Literally as well as metaphorically, Bucket's sense of direction is exceptional. Having failed to catch up with his quarry, and finally realising that he has been chasing someone wearing her dress rather than the woman herself, he finds the complicated way back to London with extraordinary ease. "The steadiness and confidence with which he had directed our journey back, I could not account for," says Esther, ensconced on the carriage with him as they search for her benighted mother (735). For these reasons, we too feel drawn to him. As Peter Thoms says, "in the dark, perplexing world of Bleak House he is a guide we would like to trust" (94).
It has to be said that Bucket enjoys the chase. On their tiring and anxious journey, Esher, sensitive and intelligent in her own way, notes that he is "kept fresh by a certain enjoyment of the work in which he is engaged" (718). To enjoy ferreting out people's deepest secrets, often much to the detriment of their relationships and reputation, if not to their very lives, suggests hardness of heart. Yet even as he unfolds his satisfyingly "beautiful case" to Sir Leicester (660), he does seem to exhibit a "touch of compassion" for the once arrogant man (665). Bucket is not unfeeling. He has already shown himself capable of kindness. On his earlier visit with Snagsby to the bricklayers' wives in Tom-all-Alone's (the dreadful slum shown on the right, in another illustration by Phiz), there was a touching scene in which he took an interest in a tiny baby: "He is not at all rough about it; and ... turns his light gently on the infant" (287), causing Mr. Snagsby to think of the haloed infant Jesus. To Esther herself Bucket is from the start "really very kind and gentle," impressing her from the outset of their mission to find her mother with his "sagacity" (708). On the whole, says the narrator, he is "a benignant philosopher not disposed to be severe upon the follies of mankind" (654), and is perfectly justified in telling Esther's guardian Mr Jarndyce that he has a "humane heart" (704).
Not unexpectedly, then, though he is often away from home, Bucket is a married man. He is not a solitary person, as most later detectives are, nor does he need a companion to situate him in the everyday world, or serve as his foil, as they so often do. A solid middle-class man, he is not only married, but happily married too. In this respect he is a perfectly fit representative of the "emerging bourgeois class of experts" (Thomas 12). He is both fond of and proud of his wife, calling her "a woman in fifty thousand — in a hundred and fifty thousand!" (680). For Mrs Bucket, we learn, is a true helpmeet, an amateur detective in her own right. Her husband is able to make full use of her skills. For example, on the day of the lawyer's funeral, he himself keeps a sly look-out from a carriage, while stationing her on the steps of Mr Tulkinghorn's house beside the couple's mysterious lodger:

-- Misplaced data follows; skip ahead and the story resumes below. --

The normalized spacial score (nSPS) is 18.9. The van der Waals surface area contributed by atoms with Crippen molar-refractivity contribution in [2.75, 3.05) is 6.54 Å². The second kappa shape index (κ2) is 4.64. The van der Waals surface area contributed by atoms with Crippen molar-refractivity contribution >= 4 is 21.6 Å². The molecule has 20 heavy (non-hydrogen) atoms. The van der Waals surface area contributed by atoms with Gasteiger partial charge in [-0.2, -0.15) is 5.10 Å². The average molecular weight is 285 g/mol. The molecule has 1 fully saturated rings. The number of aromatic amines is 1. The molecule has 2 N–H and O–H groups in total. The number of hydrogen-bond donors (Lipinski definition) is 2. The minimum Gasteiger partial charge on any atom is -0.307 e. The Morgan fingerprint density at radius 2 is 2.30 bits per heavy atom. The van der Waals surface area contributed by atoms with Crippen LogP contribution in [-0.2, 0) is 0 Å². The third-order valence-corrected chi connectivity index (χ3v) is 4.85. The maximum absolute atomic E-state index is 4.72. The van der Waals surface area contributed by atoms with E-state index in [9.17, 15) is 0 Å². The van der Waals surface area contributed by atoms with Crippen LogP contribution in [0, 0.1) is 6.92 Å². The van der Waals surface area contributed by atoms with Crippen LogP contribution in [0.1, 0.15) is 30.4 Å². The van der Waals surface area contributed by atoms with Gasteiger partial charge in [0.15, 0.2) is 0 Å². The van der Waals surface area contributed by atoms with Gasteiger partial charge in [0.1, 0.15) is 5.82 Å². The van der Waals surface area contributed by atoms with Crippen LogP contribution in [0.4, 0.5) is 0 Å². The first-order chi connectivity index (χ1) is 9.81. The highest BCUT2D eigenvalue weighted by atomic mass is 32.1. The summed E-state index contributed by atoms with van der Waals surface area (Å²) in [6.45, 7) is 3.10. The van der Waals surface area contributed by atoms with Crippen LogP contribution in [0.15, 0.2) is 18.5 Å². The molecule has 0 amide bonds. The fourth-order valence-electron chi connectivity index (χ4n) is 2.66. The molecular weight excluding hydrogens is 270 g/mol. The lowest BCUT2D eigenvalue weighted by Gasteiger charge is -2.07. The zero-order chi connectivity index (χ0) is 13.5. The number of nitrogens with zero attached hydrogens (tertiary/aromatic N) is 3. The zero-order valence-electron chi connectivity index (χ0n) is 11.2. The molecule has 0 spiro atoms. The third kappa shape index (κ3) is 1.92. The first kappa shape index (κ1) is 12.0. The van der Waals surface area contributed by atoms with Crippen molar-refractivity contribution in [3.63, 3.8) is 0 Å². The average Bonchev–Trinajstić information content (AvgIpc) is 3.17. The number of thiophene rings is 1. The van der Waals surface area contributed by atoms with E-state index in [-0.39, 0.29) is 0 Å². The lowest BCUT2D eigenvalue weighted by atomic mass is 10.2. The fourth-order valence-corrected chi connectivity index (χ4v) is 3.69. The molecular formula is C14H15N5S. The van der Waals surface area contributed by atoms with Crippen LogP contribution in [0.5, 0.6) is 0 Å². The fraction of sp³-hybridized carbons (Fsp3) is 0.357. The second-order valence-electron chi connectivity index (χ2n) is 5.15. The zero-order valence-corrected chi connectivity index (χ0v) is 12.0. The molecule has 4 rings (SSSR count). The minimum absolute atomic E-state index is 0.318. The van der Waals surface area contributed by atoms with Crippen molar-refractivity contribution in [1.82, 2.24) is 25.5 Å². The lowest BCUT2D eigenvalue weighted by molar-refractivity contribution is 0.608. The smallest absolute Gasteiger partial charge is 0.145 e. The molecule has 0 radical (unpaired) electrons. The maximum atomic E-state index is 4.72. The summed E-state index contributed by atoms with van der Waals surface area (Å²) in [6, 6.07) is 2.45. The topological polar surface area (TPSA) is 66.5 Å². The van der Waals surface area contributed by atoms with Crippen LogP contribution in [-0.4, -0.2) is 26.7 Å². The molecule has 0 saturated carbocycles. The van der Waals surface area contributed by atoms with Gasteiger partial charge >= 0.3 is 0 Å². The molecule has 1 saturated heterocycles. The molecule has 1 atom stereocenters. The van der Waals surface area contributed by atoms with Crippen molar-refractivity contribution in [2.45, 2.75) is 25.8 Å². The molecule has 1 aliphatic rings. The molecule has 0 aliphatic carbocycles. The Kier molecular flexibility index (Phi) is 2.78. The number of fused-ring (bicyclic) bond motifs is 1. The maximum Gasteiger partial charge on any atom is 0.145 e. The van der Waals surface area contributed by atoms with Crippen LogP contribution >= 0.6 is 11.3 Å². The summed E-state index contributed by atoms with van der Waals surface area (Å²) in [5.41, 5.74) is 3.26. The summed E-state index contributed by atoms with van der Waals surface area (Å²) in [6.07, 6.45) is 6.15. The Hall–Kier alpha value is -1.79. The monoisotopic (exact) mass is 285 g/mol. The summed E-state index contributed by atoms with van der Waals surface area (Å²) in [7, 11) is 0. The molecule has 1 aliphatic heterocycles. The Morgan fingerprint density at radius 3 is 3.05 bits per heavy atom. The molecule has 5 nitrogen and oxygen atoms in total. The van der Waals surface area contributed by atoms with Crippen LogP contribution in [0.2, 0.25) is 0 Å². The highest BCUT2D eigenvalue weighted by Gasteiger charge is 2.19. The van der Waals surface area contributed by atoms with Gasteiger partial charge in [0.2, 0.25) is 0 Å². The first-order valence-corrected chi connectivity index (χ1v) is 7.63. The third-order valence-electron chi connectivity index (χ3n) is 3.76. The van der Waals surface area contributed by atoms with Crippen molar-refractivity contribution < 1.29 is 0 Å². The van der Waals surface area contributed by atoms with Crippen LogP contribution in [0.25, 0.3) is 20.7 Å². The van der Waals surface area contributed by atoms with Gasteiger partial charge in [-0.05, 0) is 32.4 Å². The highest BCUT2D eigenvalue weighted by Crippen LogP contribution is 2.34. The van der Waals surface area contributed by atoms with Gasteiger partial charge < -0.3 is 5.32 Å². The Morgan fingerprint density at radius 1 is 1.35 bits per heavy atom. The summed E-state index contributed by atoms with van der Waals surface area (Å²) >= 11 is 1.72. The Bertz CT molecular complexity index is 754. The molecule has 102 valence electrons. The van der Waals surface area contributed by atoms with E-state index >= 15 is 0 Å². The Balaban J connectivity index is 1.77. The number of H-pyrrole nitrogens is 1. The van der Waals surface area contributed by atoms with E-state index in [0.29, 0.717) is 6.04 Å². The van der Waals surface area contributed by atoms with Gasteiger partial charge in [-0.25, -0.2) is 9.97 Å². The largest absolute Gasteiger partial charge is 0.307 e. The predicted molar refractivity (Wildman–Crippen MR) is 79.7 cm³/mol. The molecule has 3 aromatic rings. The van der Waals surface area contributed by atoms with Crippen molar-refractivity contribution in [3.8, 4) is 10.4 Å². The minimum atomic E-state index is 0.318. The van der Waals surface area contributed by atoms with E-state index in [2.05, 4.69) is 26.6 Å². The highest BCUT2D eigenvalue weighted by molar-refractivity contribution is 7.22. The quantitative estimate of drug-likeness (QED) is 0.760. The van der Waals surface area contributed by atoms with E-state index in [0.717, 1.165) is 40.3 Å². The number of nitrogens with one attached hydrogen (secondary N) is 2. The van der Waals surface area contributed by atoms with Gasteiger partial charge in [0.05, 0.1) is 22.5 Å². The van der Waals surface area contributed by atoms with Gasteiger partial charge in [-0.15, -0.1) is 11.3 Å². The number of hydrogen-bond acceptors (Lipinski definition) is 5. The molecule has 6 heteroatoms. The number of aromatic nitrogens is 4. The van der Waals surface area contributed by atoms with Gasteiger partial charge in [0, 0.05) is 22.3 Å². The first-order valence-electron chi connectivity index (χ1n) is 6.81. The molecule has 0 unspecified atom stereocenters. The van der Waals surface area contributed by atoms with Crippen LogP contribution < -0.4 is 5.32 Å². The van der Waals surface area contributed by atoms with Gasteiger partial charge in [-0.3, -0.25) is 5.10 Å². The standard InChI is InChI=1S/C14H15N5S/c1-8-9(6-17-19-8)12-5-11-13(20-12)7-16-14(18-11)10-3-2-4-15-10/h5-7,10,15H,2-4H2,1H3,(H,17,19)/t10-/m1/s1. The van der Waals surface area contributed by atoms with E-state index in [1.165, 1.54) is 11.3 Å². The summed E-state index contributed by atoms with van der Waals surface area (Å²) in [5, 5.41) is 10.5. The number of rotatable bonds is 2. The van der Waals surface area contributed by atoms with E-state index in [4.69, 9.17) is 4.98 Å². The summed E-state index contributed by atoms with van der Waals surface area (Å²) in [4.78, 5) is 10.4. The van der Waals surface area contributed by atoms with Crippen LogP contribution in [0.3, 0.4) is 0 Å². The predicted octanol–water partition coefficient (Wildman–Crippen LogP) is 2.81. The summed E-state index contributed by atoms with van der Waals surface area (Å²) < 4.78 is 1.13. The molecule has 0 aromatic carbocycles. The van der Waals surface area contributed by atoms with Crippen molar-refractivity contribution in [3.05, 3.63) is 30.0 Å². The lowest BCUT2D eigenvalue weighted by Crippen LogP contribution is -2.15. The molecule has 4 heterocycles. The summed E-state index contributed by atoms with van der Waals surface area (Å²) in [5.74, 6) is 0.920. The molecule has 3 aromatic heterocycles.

"And there you are, my partner, eh?" says Mr. Bucket to himself, apostrophizing Mrs. Bucket, stationed, by his favour, on the steps of the deceased's house. "And so you are. And so you are! And very well indeed you are looking, Mrs. Bucket!" ... "And our lodger with you!"(655)
Mrs Bucket's surveillance will prove immensely helpful to him. As others have pointed out, her involvement in her detective husband's work is unusual in the annals of detective fiction, and will remain so (see Thomas 306, n. 25).
Bucket is human enough, then, and a part of this is that he is fallible. One instance of this is his arrest of Mr George — though it is doubtful that he ever really suspects him, or suspects him for long. More worryingly and disastrously, Lady Dedlock manages to trick him for quite a while simply by changing into unlikely attire. However, he is undeterred by setbacks. After intelligence (the sine qua non of a detective), his most important quality is perseverance. He works pertinaciously to get at the truth, whatever it is, and eventually does uncover it, whatever the consequences. When he does so, he can, if appropriate, hold court and quash the opposition, as when he finally clears away unwelcome visitors, and arrests Mademoiselle Hortense for Tulkinghorn's murder in the presence of Sir Leicester. Revealing that the Frenchwoman was his mysterious lodger, that his wife has been spying on her, and that she has indeed incriminated herself, he could be any latter-day detective presenting "the array of events leading up to the crime and the array of events by which the detective himself arrived at the correct sequence of the first array" (Rzpeka 19). He is almost like a magician pulling a rabbit out of a hat in front of an audience, albeit, now, only Sir Leicester.